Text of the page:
As a pilot who has flown a paramotor at night, and one who has had to find a safe landing spot because it got too dark to fly, I’ve put together a few tips of my own to help you out below.
1. Remember the sun will set sooner on the ground
When you’re flying at altitude you’ll often see the light fading away on the ground, while the sun is still shining on you. This is especially noticeable when you’re flying around hills and valleys.
The sun will always set sooner on the ground, so as sunset approaches reduce your altitude to lessen this affect.
You’ll be surprised at just how quick the light will fade after sunset, which can be very disorienting.
If you see the light fading, you’ll want to be as close to the ground as possible. You don’t want to be 7000 ft up and a long descent from where you need to land, as it’ll only get darker by the time you get back down.
Another thing to bare in mind is that the time it takes to go from sunset to darkness happens much quicker in the winter months. So at the end of your 30 minute window, it will be much darker during the winter.
2. Practice low light landings
The darker it gets, the worse your depth perception gets. This can make landing really difficult for some pilots, especially those new to the sport.
Practice landing in low light, but start very slowly. Begin landing at sunset, then 5 minutes after, then 10 minutes after, and so on.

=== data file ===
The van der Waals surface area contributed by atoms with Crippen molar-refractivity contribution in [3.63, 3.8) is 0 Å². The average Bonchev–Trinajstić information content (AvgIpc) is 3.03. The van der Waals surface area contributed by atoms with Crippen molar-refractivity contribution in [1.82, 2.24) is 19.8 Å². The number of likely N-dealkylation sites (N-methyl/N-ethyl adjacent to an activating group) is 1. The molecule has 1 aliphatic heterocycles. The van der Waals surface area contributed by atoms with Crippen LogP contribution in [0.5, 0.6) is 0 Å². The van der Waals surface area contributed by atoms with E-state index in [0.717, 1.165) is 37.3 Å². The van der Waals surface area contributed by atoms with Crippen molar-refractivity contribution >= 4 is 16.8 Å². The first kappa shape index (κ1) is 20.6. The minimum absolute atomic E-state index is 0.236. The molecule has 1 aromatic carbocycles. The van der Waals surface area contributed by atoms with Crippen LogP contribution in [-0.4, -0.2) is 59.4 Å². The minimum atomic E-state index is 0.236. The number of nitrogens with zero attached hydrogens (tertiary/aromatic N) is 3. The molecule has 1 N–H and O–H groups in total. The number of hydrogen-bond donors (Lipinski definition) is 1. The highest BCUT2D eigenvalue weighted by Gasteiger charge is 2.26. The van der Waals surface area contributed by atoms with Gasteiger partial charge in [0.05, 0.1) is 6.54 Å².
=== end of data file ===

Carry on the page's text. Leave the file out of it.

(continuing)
This will help to train your brain, and create muscle memory that will ensure you flare at the correct time, just like you did on those initial flights during training.
3. Fit a strobe
Although they’re not required by law in many countries, it’s a good idea to fit a strobe if you plan on flying before or after sunset.
Paramotors are notoriously difficult for pilots of faster travelling aircraft to spot, so anything that increases your visibility is advisable, especially for twilight flying.
4. Don’t fly low after sunset
A few years back, a UK pilot flew directly into some high voltage power lines, he was very lucky to walk away from the accident.
In his statement he blamed low light as one of the causes of his accident, but as you'll see in the video linked below, it wasn't even that dark. This just goes to show how important it is to only fly low during well lit conditions.
Objects on the ground become very difficult to see as the light fades, so bare this in mind at all times, and do all of your low flying in areas you know well.
And unless you’re landing, avoid flying lower than 100 ft after the sun has set.
5. Remove the sunglasses to land
This may sound a bit obvious, but sunglasses only make it more difficult to see during low light.
If you’re like me you’ll do most of your flying while wearing sunglasses, so remember to remove them before landing onto poorly lit ground.
Although it’s tempting to fly in the dark, remember that it is illegal and you could end up with a prison sentence if you ignore the rules.
I’m aware that people have done it on paramotors and in other types of light aircraft, but these people are risking their lives and the lives of others.
Stick to the rules and we will continue to enjoy the freedom that we’ve been granted. Break the rules, and our sport may end up being tightly regulated.
This means we’d have to obtain a license, registration numbers, and carry transponders, which is something no paramotor pilot wants.